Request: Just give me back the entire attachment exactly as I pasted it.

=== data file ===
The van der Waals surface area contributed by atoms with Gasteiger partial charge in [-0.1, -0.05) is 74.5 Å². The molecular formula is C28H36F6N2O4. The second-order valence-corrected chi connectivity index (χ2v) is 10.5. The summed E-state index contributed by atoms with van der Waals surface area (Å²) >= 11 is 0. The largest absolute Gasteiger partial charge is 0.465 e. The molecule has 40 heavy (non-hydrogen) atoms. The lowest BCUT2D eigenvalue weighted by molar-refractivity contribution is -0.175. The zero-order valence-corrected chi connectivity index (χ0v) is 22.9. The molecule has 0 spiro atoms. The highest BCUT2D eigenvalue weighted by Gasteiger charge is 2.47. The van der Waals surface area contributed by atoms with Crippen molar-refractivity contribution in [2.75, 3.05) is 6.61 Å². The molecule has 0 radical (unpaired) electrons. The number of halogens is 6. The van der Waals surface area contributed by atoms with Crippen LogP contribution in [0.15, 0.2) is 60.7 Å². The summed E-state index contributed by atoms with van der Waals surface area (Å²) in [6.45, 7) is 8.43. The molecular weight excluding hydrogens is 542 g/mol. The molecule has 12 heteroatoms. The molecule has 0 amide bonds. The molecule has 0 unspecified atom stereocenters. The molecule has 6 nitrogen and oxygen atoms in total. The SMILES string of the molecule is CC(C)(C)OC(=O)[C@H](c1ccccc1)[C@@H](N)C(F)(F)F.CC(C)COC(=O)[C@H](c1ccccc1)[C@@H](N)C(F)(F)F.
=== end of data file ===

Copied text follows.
The van der Waals surface area contributed by atoms with Gasteiger partial charge in [-0.1, -0.05) is 74.5 Å². The molecular formula is C28H36F6N2O4. The second-order valence-corrected chi connectivity index (χ2v) is 10.5. The summed E-state index contributed by atoms with van der Waals surface area (Å²) >= 11 is 0. The largest absolute Gasteiger partial charge is 0.465 e. The molecule has 40 heavy (non-hydrogen) atoms. The lowest BCUT2D eigenvalue weighted by molar-refractivity contribution is -0.175. The zero-order valence-corrected chi connectivity index (χ0v) is 22.9. The molecule has 0 spiro atoms. The highest BCUT2D eigenvalue weighted by Gasteiger charge is 2.47. The van der Waals surface area contributed by atoms with Crippen molar-refractivity contribution in [2.75, 3.05) is 6.61 Å². The molecule has 0 radical (unpaired) electrons. The number of halogens is 6. The van der Waals surface area contributed by atoms with Crippen LogP contribution in [0.15, 0.2) is 60.7 Å². The summed E-state index contributed by atoms with van der Waals surface area (Å²) in [6.45, 7) is 8.43. The molecular weight excluding hydrogens is 542 g/mol. The molecule has 12 heteroatoms. The molecule has 0 amide bonds. The molecule has 0 unspecified atom stereocenters. The molecule has 6 nitrogen and oxygen atoms in total. The SMILES string of the molecule is CC(C)(C)OC(=O)[C@H](c1ccccc1)[C@@H](N)C(F)(F)F.CC(C)COC(=O)[C@H](c1ccccc1)[C@@H](N)C(F)(F)F.